In a grassy, sun-parched field in central Panama, gold was coming out of the ground.
Archaeologist Julia Mayo and her team had uncovered the rich burials of great chiefs that belonged to a still unnamed culture.
This site helps build the case for the existence of complex pre-Hispanic cultures in the forests of Central America and northern South America.
The following is excerpted from Lost Cities, Ancient Tombs, to be published by National Geographic Books on November 2. It is reprinted courtesy of National Geographic Books.
Part of the lure of archaeology is the unknown, the feeling that anything’s possible. But while archaeologists seek to answer questions scientifically, they’re not immune to the wonder of big discoveries. They might hypothesize that a field dotted with monoliths may hold the graves of warrior-chiefs, but are nevertheless awestruck when shovels and trowels suddenly reveal skeletons covered in gold accessories. The ruins of cities and settlements, rich in artifacts, can be just as stunning as the luxury-filled graves of elites — especially when new evidence overturns earlier notions of what we held true. But no matter how much evidence is unearthed, puzzles still cry out to the curious, enticing them to continue excavating, sifting through the clues, and searching for a meaning.
Panama, AD 700-1000
In a grassy, sun-parched field in central Panama, gold was coming out of the ground so fast that archaeologist Julia Mayo was tempted to yell, “Stop, stop!” For years she had been working for this moment, waiting for it. But now she was overwhelmed.
Determined to uncover new evidence of the ancient society she had been studying since graduate school, Mayo and her team began geophysical surveys in 2005 at a site known as El Caño, named for a waterfall on one of the area’s many rivers. The results identified a circle of long-forgotten graves. By 2010 Mayo and her team had dug a pit 16 feet deep and discovered the remains of a warrior-chieftain bedecked in gold — two embossed breastplates, four arm cuffs, a bracelet of bells, a belt of hollow gold beads as plump as olives, more than 2,000 tiny spheres arranged as if once sewn to a sash, and hundreds of tubular beads tracing a zigzag pattern on a lower leg. That alone would have been the find of a lifetime. But it was just the beginning. The archaeologists returned the following year during the January-to-April dry season and unearthed a second burial every bit as rich as the first. Bearing two gold breastplates in front, two in back, four arm cuffs, and a luminous emerald, the deceased was surely another supreme chief. Beneath him stretched a layer of tangled human skeletons — possibly sacrificed war captives. Radiocarbon tests would date the burial to about AD 900.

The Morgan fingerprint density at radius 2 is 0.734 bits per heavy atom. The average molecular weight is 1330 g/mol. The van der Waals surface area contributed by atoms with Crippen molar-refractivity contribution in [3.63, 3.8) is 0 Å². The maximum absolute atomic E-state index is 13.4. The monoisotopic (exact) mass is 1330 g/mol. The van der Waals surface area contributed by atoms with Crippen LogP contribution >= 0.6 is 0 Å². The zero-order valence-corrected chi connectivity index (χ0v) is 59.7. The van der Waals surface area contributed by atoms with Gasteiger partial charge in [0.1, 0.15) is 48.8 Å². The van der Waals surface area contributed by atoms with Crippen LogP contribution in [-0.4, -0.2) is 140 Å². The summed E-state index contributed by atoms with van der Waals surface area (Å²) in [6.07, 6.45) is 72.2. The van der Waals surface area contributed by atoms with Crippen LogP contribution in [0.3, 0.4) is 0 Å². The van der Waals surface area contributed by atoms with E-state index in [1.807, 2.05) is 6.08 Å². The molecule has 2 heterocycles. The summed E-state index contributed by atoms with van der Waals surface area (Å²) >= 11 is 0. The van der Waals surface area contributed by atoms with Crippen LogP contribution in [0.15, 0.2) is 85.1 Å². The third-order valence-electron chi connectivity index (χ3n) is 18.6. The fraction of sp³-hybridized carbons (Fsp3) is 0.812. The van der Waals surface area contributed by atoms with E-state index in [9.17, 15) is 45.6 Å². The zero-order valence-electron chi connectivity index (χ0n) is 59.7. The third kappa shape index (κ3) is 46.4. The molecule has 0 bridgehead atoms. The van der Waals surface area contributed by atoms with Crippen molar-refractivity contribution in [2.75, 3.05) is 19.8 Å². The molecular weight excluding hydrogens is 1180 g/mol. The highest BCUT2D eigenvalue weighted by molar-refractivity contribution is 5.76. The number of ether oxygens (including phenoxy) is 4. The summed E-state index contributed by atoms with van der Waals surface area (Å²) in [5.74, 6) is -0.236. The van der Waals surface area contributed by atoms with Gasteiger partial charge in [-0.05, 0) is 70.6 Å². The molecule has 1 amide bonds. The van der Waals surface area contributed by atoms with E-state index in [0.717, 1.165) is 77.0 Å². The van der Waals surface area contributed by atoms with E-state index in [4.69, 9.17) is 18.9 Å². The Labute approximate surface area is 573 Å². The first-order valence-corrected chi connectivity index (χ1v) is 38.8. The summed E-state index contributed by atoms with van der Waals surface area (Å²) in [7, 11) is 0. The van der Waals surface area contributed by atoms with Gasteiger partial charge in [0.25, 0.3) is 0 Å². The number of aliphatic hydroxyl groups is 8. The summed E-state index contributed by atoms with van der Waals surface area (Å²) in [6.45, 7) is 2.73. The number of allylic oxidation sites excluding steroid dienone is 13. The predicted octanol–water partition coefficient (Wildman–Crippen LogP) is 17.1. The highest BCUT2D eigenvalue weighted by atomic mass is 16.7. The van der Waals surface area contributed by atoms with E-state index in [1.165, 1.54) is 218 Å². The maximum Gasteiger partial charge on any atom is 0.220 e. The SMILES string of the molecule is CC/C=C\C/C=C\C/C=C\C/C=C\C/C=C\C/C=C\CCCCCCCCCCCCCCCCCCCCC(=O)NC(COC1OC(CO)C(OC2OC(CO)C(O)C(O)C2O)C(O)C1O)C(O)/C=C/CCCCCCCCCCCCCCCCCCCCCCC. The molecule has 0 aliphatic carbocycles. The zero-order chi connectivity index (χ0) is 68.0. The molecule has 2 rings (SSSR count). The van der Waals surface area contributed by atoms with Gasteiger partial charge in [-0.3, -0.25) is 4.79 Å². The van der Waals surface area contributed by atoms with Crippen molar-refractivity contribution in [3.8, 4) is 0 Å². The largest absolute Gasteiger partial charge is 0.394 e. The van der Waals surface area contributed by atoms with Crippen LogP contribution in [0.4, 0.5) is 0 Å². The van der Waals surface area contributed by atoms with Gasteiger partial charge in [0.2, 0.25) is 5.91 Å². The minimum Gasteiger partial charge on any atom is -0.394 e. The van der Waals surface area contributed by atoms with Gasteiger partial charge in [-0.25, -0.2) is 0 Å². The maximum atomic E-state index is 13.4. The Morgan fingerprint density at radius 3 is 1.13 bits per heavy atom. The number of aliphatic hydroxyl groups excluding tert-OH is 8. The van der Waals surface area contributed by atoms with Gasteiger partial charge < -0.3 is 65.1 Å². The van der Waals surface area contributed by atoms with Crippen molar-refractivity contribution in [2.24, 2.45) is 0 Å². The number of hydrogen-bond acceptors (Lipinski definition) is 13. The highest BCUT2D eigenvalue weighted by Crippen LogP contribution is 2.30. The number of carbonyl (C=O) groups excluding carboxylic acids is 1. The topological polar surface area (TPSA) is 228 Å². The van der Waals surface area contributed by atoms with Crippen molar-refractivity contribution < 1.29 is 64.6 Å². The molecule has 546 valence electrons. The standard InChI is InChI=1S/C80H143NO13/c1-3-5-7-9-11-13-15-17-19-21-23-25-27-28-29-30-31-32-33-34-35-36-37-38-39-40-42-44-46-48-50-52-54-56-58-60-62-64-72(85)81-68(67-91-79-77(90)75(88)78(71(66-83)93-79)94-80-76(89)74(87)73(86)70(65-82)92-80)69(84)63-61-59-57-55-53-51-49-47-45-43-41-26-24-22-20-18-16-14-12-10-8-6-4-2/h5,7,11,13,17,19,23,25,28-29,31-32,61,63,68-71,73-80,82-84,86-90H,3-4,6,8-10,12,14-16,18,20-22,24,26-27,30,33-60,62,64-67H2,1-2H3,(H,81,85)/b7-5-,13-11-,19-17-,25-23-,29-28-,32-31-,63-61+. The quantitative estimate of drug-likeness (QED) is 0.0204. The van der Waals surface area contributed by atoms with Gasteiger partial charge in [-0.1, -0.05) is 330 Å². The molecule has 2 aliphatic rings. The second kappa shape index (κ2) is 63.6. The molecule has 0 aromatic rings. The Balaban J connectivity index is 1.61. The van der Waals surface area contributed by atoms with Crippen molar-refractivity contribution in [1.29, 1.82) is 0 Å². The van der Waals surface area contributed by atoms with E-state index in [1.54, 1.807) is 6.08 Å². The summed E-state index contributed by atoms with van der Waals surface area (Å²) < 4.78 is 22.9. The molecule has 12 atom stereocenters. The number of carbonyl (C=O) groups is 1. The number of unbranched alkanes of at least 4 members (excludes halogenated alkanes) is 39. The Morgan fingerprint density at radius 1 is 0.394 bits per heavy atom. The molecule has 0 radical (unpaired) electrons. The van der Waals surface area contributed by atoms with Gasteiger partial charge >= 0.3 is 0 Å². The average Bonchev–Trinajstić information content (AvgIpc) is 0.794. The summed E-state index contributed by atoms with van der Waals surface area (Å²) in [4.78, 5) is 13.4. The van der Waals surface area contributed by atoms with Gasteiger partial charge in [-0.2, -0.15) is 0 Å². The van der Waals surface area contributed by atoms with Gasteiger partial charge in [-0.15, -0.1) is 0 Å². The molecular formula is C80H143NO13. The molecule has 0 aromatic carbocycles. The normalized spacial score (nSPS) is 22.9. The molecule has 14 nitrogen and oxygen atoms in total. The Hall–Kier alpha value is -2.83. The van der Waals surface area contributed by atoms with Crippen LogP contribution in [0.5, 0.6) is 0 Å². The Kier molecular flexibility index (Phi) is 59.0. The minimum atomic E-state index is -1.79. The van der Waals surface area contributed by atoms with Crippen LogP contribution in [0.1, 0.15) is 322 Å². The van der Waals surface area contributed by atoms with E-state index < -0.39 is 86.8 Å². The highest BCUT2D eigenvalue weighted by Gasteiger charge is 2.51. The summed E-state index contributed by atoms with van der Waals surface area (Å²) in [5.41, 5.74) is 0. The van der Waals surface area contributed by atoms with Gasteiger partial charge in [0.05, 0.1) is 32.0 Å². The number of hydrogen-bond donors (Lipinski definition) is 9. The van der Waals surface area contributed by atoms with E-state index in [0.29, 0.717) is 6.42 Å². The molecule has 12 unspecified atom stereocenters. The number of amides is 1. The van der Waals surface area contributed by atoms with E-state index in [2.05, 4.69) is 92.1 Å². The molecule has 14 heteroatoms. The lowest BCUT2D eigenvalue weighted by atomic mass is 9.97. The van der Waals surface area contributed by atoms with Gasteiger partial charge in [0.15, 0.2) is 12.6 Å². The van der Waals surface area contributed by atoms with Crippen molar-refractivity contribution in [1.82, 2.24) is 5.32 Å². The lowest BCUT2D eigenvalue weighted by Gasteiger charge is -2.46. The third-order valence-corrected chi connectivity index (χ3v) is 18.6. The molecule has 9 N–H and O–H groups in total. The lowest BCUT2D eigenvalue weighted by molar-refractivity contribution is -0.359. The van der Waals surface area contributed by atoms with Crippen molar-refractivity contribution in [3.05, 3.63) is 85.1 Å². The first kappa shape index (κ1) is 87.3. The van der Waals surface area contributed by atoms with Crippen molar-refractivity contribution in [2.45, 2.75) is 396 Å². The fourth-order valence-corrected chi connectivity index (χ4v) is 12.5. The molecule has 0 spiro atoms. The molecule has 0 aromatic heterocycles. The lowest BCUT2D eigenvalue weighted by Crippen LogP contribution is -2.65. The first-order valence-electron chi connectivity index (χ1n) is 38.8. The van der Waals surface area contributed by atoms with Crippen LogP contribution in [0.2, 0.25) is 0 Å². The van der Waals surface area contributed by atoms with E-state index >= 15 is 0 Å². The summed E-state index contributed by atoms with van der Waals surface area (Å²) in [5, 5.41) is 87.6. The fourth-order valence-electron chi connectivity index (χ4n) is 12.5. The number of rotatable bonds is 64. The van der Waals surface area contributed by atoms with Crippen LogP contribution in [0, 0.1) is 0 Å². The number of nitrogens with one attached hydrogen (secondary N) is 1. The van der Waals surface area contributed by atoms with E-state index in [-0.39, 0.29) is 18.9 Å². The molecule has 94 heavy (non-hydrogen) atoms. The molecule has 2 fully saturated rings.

In field seasons through the spring of 2017, Mayo and her team uncovered the rich burials of great chiefs that belonged to a still unnamed culture and that date from about the eighth to the tenth centuries. Living in small, belligerent communities vying for control of the savannas, forests, rivers, and coastal waters, the chiefs covered themselves in gold to proclaim their rank. Tantalizing hints that fathers bequeathed wealth and power to their sons continued to turn up until finally, in 2013, Mayo found proof: the remains of a 12-year-old male wearing gold arm cuffs inscribed with images of the culture’s crocodile god. Close by lay the remains of a chief who wore gold breastplates, beads, bells, mysterious figurines in fantastical shapes, and arm cuffs also inscribed with images of the crocodile god.
Mayo is convinced that the pair attests to inherited power. This theory has great implications for El Caño. “One of the characteristics of complex chiefdoms is that social status is passed down from father to son,” she explained. That means this cemetery represents a society that was much more sophisticated than previously believed.
It also means that this site helps build the case for the existence of complex pre-Hispanic cultures in the forests of Central America and northern South America. Most of their material culture has rotted away in the heat and humidity — houses of wood and wattle, roofs of thatch, baskets, mats, animal skins, feathers — leaving mainly broken pottery and stone tools. But in this place, at least, people worked gold and other luxury materials with great skill — and the shimmer of the surviving treasures endures as a testament to the culture’s centuries of prosperity and accomplishment.
The preceding was excerpted from Lost Cities, Ancient Tombs, to be published by National Geographic Books on November 2. It is reprinted courtesy of National Geographic Books.